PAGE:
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CPUBurn gets my vote!
I have used them all aswell and CPU Burn usually gets it the warmest from my experience. But as long as you use the same thing everytime it probably isn't to critical.
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Unread 06-12-2003, 09:58 PM   #72
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The util I used in my reviews was also stable and solid as CPU Burn. I noticed oscilations when I used other tests. http://www.procooling.com/files/burntest.exe and use the "CPU warming" setting to get the stable heating results that mimic the one pH just posted, would be interested in seeing if there is any difference with this app and the one pH uses.
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Unread 06-13-2003, 04:36 PM   #73
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i just built one of the game port probes today.

the actual build is very easy but the calibration is proving to be a differant story.

I have a small multimeter with a thermocouple that i am using to calibrate the thermisters and so far 2 out of the 4 are giving the same temps as the thermocouple i thought i had the other 2 correct but one is now giving +1C and the other -1C.

will try again with the other 2 in the morning.

the only problem i have with the software are the temps it reports as there is no decimal place shown. This must be a software issue but i dont know delphi so i cant make any changes to the code.

it works very well mith MBM.
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Unread 06-23-2003, 10:41 PM   #74
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Default Comments from a Newb, what I want...

Interesting thread, but I'm not seeing a lot of comment from us lowly newb types... Thought I'd pitch in my two cents worth

I fall in the category of the target audience pretty well. I'm making my blocks, and would like to see how they do. I'm not so much interested in comparing to an air block (I might not even get an air block!) as in finding out if I have 'acceptable' performance.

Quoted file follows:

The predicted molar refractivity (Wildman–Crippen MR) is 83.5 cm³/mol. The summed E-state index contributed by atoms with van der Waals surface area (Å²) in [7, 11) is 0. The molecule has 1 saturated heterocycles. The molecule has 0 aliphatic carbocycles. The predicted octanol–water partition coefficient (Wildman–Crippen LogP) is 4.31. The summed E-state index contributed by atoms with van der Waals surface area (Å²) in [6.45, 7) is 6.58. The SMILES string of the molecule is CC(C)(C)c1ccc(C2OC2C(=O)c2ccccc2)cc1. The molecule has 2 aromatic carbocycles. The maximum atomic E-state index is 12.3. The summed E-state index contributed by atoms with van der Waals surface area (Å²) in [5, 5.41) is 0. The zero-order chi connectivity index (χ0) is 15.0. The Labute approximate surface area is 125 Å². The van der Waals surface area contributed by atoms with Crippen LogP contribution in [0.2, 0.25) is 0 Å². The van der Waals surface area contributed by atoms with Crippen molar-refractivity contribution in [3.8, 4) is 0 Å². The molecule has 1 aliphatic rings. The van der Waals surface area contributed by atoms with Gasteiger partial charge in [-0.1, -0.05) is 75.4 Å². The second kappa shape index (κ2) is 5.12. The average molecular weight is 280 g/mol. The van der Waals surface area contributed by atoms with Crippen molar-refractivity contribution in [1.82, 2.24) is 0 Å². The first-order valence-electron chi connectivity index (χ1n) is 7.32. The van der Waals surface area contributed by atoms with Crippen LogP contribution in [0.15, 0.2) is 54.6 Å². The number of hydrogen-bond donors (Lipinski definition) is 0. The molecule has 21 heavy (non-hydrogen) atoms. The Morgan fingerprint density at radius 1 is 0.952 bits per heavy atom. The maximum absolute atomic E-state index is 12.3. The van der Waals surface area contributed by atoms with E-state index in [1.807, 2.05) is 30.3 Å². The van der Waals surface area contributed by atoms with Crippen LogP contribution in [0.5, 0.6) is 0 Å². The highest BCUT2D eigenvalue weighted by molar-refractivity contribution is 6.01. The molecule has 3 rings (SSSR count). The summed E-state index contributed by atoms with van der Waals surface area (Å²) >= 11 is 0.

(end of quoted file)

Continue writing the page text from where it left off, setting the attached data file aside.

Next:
OTOH, I don't want to spend a lot of money just on testing gear, in part because I don't have it.

I am planning to get a Digi-doc (or equivalent, but I haven't seen any comparable alternatives mentioned)

I have a cheapo DVM with a temp probe.

One other constraint that I have, and I suspect others might share, is that I am NOT willing to do warranty voiding, and potentially destructive mods like cutting up my CPU sockets, or other non-reversible changes. (My GF is paying 1/2 on the computer, and wouldn't agree even if I wanted to...)

I'm somewhat more inclined towards spending on stuff that can be used on a regular basis (i.e. for system health monitoring) than I am for things that are only for testing.

I don't see absolute numbers as essential, however I do think it is important that they be off in a predictable way, and that they be repeatable. If a temp is off 5* in one test, I would like to see it off the same 5* in the rest. Secondly, If I run a test today, I should be able to run the same test tomorrow and get the same results.

I also have lots of buckets. However I know some folks have problems with that test, and it does seem a bit suspect to me. I'm not sure I get what Phaestus is talking about with is 'manometer test' however - could someone put up a plumbing diagram, or point me towards where the test is described in more detail? (Everyone else acts like they know what he's talking about, but I'm confused I guess that's why they say I'm a newbie...)

Thanks,

Gooserider
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Unread 06-24-2003, 09:43 AM   #75
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Here's a quick diagram (below):

In short, you put tees at the inlet and outlet of what you're measuring (in this case, a heatercore). The coolant comes in one side, and out the other. The pressure drop will appear in the form of a different height of water, in the vertical tubes.

FYI, it's a lot (!) easier if you mount the vertical tubes on a board, and put some horizontal lines, for measurements.